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Coyote-Ugly Saloon –
Haunted Place — Coyote-Ugly Saloon
214 SW Second Street
Fort Lauderdale, Florida 33301
Coyote Ugly Saloon Web Site
The Coyote Ugly Saloon is located in the historical downtown area, on the corner of the intersection of SW Second Avenue and SW Second Street. It is just north of the Historical buildings, and around the corner from the Old Fort Lauderdale Museum of History (the former New River Inn Building).
The Coyote Ugly Saloon is one of several businesses located in this large rectangular brick and wood building that takes up a block. While Coyote Ugly does have a separate bar area from its pub where food is served for everyone, it still has the spirit of probably former bars of this area. Part of the lure of the bar, is that young women dance on the bar top, wearing legally provocative attire. A bouncer sits in the doorway, carding people who want to come in. The Coyote Ugly Saloon is a chain, started in New York.
This section of old Fort Lauderdale probably started out as a commercial area, with various shops; selling wares, food and supplies. As times changed, it became the home of adult entertainment, for gaming, drinking, eating a fine meal and having a good time, on a night out on the town, perhaps beginning when the gangster element invaded Ft. Lauderdale in the 20s and 30s, as they did in other Florida towns. They probably had some "business ventures" in this entertainment field, bringing black market liquor during prohibition, setting up gaming and prostitution. We know that Ivy Stranahan's brother fell into bad company, becoming friends with the gangster crowd, developed a love of booze and prostitutes and eventually died of TB, caught from a prostitute. (Stranahan House)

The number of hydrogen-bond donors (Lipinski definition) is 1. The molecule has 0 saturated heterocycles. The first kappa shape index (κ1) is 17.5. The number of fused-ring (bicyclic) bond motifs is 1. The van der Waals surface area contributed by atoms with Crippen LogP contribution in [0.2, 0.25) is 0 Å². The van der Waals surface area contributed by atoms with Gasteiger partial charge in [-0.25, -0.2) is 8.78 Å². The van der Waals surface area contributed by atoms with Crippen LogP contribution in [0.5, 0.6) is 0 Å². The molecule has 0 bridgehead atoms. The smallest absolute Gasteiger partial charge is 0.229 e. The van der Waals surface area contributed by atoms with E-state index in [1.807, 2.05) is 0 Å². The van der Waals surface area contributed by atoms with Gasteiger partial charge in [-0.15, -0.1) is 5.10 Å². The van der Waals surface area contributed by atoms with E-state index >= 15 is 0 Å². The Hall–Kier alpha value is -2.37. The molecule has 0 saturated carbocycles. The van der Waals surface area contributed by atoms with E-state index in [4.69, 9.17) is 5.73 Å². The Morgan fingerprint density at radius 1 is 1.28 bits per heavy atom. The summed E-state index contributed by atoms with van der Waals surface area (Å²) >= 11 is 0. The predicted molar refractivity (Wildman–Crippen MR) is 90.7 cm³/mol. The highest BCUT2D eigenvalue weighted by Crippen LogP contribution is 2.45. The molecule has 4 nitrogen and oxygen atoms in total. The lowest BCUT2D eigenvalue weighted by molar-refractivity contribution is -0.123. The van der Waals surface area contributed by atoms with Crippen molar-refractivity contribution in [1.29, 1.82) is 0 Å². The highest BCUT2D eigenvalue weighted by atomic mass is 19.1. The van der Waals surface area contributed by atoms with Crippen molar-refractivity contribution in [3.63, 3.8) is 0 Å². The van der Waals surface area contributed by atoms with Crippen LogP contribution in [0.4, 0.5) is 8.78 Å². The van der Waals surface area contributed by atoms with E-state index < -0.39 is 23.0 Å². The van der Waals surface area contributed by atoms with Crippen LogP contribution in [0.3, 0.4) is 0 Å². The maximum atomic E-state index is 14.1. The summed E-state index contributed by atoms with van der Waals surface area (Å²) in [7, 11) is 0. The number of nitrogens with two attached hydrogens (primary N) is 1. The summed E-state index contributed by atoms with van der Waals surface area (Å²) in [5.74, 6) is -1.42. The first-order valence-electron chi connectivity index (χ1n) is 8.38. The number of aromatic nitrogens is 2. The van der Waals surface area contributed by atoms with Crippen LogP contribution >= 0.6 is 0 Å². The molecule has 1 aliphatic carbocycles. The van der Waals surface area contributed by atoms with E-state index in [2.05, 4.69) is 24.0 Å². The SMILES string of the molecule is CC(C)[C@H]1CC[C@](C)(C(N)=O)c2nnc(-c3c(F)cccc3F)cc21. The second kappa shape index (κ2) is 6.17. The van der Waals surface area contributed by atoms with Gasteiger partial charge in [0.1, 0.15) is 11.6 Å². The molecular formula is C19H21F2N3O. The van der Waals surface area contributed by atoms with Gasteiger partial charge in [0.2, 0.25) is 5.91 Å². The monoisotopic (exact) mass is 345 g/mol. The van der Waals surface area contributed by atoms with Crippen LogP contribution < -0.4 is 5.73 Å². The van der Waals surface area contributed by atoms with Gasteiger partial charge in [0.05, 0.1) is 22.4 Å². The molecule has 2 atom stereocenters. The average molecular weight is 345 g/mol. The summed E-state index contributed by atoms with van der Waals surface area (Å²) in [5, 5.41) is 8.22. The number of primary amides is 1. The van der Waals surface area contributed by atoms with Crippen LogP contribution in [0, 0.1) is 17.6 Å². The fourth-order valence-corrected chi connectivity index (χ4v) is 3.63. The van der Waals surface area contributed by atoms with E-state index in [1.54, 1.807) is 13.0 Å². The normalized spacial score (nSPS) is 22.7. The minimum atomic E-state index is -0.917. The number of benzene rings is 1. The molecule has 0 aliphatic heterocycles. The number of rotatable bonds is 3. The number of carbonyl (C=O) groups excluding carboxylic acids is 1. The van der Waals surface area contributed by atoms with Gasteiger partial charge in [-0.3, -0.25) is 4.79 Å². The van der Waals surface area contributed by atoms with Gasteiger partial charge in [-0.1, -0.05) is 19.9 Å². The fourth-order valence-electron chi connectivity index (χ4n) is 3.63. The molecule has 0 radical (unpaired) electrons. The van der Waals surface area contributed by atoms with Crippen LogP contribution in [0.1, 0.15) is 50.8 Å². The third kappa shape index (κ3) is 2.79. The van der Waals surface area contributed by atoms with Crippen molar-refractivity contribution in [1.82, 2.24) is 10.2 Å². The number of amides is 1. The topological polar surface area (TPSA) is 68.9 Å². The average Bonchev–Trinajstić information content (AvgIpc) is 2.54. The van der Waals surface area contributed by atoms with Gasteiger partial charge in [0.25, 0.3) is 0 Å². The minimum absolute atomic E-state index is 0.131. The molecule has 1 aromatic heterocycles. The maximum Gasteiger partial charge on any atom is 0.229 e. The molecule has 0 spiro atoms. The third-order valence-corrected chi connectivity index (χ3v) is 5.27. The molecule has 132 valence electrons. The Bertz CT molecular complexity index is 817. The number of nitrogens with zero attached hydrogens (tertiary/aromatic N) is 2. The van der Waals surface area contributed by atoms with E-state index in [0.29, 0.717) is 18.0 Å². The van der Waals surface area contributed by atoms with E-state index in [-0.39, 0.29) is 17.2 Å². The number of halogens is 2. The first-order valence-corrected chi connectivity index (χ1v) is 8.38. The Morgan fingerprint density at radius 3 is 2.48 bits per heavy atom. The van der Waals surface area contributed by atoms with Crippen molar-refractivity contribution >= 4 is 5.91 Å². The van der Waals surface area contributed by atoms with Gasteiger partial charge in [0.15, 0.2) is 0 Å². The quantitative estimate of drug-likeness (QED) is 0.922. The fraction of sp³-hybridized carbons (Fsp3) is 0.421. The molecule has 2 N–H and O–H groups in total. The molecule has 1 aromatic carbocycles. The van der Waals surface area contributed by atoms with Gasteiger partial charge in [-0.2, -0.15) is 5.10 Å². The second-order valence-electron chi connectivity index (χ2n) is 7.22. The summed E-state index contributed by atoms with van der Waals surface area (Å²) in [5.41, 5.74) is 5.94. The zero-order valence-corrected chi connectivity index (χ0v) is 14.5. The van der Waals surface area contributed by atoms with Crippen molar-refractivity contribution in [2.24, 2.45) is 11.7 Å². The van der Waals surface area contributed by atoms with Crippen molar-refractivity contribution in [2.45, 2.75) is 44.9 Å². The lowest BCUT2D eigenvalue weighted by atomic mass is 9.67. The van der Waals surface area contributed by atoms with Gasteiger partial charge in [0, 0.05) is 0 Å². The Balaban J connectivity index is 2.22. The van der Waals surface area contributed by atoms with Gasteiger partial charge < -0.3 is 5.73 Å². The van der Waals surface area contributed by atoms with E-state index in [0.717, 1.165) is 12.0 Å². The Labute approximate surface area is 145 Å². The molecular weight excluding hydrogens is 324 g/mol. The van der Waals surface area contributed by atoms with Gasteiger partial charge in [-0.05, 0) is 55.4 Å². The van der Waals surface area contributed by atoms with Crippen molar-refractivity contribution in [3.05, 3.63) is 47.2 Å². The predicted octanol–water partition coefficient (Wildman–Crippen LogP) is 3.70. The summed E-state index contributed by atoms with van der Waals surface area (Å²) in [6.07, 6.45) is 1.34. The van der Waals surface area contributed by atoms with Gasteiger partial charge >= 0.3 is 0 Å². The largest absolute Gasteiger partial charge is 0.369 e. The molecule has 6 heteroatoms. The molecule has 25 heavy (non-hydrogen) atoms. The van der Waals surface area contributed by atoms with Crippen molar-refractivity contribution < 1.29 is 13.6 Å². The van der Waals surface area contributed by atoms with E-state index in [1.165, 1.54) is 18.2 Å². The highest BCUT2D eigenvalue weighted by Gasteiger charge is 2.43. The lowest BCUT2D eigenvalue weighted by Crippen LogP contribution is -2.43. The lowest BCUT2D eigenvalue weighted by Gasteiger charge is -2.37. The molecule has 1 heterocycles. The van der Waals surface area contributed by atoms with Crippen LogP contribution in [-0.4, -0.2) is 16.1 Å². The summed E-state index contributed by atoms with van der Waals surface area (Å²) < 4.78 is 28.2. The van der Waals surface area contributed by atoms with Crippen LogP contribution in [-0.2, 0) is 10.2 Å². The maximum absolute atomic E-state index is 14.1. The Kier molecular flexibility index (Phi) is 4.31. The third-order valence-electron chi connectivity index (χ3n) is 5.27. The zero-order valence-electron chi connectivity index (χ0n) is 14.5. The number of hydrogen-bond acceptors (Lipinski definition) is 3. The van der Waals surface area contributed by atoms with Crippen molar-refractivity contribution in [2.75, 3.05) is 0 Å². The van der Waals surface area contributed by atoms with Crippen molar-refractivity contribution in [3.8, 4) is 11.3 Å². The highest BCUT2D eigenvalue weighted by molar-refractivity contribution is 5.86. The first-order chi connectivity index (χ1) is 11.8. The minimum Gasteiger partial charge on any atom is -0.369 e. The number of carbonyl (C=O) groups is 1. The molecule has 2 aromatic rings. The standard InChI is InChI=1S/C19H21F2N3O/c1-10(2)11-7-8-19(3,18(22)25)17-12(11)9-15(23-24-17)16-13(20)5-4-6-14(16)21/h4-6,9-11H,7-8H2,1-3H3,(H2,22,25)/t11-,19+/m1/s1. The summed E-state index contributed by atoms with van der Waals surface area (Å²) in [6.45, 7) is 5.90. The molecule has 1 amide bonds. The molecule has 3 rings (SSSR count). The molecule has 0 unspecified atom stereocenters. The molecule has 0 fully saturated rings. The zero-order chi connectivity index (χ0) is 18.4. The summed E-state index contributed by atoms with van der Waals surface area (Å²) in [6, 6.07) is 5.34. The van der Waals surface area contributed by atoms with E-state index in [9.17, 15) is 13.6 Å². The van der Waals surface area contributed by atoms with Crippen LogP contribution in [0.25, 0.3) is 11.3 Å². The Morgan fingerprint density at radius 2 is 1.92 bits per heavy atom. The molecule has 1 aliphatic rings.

Today, it is a good area, with a variety of shops in this section of town. Tourists walk through it because it is so close to the Historical Village and the Old Fort Lauderdale Museum.
HISTORY OF MANIFESTATIONS:
Sometimes a person who cares deeply for their business or property, still feels the need to stay behind in this world, and continue to manage the living, sometimes disciplining the current employees/the living for perceived wrong-doing.
( Bullock Hotel * Hermitage )
In the late 1920s/1930s, the story goes that a gangster was shot in front of this building, killed perhaps by an unsatisfied business partner, or by a jealous competitor for a girl's attention, or perhaps another gangster with temper issues.
( Biltmore Hotel — Coral Gables * O'Henry's Roadhouse Building * County Line BBQ Restaurant )
Or, perhaps a competing gang wanted to take over the neighborhood, having missed that day in school when how to be competitive in business was taught.
( Saint Valentine's Day Massacre Site * Wabasha Street Caves * The Bar Next Door )
Unfortunately, death doesn't give any redeeming qualities to an individual who was a rough character in life.
( That Steak Joynt * The Old St. Augustine Jail * Ham House * Ohio State Reformatory Prison )
Paraphrased from John Marc Carr's book, Haunted Fort Lauderdale, which you should buy to get the full story.
A Female entity - dressed in a long Victorian attire, has been seen floating down back hallway of this building.
A Male Entity or two, with self-control issues:
A bouncer who was waiting for the manager to finish her tallies for the night and close the bar, put his feet up and took a nap as it was late. He was roughly shoved awake by an unseen presence, and heard a disembodied voice telling him to wake up!
Women employees of the bar have been pinched on the behind by an unseen hand from a cheeky unseen presence.
Bouncers have been slugged hard in the stomach by an unseen male presence.
Probably, but no hard evidence has been gathered yet. Having a few more reported experiences would also help to validate the paranormal activity. This haunting was brought to light by paranormal investigator John Marc Carr, and his book is excellent. Hopefully Mr. Carr or someone else will do an investigation of this place with the saloon owner's permission, and let us know what is found out.
Haunted Fort Lauderdale
by John Marc Carr
Haunted America/The History Press